Thursday, July 12, 2007

In Eilat

Israel's southernmost city, Eilat also is an amazing example of how geography, history, and practicality connect to create a successful nation state. Eilat sits on a tiny sliver of the Red Sea (between Jordan and Egypt with Saudi Arabia not far away). It was essentially unoccupied except for a British police post in 1948, when Israel won independence. To the north, the massive and virtually uninhabited Negev desert). To the south, the Red Sea, linking to the Indian Ocean via the Horn of Africa -- allowing ships from Asia access to Israel without having to traverse the Cape in South Africa or use the Suez Canal.

The 1967 Six Day War is attributed to Egypt's asking for U.N. observers to leave and its decision to blockade the Red Sea to Israeli shipping.

Now, with peace with both Egypt and Jordan, it is possible for travellers visit the three nations through open border crossings in one day. Eilat is certainly a much different place than the desolate site in 1948 -- it is Israel's internal 'tourist escape' with many large hotels (European visitors also fly in here for breaks as well).

Eilat is hot, very hot; the temperatures routinely get above 40 degrees C in the summer.

I wanted to see this city -- and traverse the Negev by bus -- to get a sense of the scope of this nation's geography. The distance from Tel Aviv to Eilat is about the same as from Ottawa to Toronto --it takes about 4 to 5 hours by car and is the one city in Israel served (outside of Tel Aviv) by domestic airlines (the flight takes about 1 hour).

The desert, by the way, is not totally desolate; you can see irrigated plots, industry, and other stuff on the road -- Eilat, meanwhile, besides its role as a shipping centre (I noticed rows of Japanese cars parked at the port) is a 'fun city' for Israelis -- this is not a religious town, by any means.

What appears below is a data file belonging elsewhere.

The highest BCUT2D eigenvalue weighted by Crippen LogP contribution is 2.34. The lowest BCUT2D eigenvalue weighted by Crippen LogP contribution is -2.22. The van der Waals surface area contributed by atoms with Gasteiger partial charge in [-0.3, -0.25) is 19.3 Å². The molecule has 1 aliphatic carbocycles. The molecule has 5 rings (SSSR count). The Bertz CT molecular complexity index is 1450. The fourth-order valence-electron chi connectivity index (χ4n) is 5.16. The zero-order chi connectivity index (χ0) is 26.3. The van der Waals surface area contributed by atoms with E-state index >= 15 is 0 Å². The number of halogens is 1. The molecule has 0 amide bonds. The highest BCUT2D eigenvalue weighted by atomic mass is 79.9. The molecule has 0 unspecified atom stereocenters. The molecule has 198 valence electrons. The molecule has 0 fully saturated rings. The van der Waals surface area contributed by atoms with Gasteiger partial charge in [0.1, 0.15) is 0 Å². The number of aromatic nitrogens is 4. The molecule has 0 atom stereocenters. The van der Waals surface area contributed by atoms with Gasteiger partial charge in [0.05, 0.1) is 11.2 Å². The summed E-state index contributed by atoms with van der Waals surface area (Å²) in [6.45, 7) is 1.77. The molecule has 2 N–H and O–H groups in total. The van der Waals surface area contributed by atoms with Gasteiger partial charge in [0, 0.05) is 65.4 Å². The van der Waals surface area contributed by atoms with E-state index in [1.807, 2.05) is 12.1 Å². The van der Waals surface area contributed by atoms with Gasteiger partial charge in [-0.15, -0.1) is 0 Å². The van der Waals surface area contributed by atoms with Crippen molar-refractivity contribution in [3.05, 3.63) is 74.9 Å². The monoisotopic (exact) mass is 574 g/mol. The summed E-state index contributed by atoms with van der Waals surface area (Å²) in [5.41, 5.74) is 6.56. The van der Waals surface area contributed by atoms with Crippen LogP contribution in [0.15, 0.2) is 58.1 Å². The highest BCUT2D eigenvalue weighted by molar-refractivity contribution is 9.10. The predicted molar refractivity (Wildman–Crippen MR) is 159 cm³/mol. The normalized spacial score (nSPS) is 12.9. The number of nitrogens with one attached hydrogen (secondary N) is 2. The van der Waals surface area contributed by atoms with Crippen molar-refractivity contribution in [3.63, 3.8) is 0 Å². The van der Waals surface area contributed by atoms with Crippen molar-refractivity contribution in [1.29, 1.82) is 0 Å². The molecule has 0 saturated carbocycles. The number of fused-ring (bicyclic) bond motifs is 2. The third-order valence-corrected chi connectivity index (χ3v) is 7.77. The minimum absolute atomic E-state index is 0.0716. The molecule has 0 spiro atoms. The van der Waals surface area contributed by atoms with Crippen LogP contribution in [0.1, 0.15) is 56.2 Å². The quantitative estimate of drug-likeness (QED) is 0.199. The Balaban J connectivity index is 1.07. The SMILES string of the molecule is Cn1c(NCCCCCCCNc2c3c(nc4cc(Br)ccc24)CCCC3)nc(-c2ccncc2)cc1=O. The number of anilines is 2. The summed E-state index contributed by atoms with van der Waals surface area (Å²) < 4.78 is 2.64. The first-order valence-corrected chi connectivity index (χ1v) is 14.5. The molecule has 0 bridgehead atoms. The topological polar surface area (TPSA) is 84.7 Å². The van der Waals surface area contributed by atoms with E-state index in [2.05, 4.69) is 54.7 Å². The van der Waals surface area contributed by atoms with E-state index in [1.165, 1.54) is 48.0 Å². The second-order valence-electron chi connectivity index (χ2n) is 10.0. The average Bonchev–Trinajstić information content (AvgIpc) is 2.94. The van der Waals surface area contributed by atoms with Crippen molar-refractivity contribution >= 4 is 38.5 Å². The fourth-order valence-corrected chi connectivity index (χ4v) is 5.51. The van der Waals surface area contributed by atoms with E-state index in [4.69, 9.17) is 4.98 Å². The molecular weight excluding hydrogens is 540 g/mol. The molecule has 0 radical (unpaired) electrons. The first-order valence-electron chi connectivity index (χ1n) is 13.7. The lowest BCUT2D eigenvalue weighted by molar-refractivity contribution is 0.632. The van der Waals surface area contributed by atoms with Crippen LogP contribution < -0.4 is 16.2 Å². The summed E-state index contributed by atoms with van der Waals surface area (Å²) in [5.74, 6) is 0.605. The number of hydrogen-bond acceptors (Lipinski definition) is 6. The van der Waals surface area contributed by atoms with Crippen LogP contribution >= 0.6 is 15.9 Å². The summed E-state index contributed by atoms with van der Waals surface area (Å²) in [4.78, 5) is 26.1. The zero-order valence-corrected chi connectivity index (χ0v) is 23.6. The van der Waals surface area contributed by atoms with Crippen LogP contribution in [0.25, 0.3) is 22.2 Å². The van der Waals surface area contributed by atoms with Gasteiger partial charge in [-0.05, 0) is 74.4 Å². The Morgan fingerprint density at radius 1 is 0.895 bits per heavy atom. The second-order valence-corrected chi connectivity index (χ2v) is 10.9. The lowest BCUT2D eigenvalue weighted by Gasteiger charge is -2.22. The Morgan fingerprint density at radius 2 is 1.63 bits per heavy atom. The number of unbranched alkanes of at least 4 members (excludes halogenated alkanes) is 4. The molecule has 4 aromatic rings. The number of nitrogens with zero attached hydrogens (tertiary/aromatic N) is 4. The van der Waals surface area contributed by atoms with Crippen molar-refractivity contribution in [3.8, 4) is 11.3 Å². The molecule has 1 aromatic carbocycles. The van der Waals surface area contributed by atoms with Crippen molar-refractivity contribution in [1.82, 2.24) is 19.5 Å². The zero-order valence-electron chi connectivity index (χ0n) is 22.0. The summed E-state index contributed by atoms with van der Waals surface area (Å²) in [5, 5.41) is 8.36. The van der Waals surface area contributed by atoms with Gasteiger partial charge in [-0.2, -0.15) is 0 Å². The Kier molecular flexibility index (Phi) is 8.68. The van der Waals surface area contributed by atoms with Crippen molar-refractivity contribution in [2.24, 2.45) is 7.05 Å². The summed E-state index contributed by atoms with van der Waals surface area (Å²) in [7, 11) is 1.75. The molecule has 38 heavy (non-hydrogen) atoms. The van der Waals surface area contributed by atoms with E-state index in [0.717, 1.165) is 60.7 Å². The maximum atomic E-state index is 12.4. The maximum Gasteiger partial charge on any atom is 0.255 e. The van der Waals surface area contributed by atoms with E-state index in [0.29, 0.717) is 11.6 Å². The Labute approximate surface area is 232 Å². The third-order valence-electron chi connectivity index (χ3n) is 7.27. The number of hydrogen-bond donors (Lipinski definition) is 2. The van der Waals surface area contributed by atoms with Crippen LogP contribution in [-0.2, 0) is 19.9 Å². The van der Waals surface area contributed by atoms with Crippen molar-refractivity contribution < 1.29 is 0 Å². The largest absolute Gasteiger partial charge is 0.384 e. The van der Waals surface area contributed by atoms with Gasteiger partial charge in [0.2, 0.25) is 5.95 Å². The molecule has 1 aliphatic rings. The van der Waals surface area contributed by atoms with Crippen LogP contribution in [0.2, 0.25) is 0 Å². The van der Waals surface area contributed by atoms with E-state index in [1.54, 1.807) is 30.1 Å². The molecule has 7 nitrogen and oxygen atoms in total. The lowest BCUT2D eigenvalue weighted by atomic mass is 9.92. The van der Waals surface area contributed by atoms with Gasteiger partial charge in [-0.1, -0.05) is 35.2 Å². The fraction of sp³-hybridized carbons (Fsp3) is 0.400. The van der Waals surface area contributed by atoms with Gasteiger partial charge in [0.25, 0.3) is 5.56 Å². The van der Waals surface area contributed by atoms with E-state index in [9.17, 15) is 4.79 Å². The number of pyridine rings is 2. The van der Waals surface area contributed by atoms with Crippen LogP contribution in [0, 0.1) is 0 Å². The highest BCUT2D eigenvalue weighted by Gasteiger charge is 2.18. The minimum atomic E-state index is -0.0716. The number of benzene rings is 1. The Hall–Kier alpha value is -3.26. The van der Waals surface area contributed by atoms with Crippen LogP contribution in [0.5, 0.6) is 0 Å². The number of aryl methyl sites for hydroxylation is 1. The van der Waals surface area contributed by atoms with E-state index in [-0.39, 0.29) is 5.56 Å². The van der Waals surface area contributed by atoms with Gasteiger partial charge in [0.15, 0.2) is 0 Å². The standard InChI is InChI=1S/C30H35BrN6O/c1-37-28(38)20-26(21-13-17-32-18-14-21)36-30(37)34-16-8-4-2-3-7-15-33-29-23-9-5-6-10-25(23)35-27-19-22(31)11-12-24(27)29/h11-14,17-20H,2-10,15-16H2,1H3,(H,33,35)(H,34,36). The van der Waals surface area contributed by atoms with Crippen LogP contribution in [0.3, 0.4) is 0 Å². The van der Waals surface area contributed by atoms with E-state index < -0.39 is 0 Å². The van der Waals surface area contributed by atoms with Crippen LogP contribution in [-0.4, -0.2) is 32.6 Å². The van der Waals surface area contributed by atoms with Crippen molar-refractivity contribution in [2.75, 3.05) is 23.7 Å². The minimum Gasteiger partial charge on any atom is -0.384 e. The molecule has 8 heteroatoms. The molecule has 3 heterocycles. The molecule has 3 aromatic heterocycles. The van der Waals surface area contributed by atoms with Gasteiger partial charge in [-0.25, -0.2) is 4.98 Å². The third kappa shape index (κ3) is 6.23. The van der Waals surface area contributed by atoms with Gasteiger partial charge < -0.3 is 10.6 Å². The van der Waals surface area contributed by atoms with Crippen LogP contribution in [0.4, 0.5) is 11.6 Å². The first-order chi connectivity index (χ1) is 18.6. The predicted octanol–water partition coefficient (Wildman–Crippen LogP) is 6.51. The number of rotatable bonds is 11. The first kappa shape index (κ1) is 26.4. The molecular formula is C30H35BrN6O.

The main tourist attraction is the Underwater Observatory Marine Park. Here, you can descend below sea level to view the various species that inhabit in the Coral Reefs at Eilat. The observatory is like an aquarium, but the difference is this is not an artificial environment -- the fish and coral are real indeed; and truly varied.

We all agreed the strangest example of biodiversity is the phony "cleaning fish". I had heard previously about "cleaning fish" who live by cleaning parasites off other fish. In fact, these specialised fish a re so popular that sometimes they establish "cleaning stations" where other fish -- including serious predators -- put their appetite for smaller fish and marine life away to get cleaned!

Fair enough. However, it seems nature has given us the "cleaning fish impostor", with appearance and size very much like the real thing. So other fish don't run away when it shows up. Unfortunately, the victims then get a nasty bite as the fake "cleaning fish" takes pieces of flesh from its unsuspecting victim. Eric and I saw one of these operators at work today.

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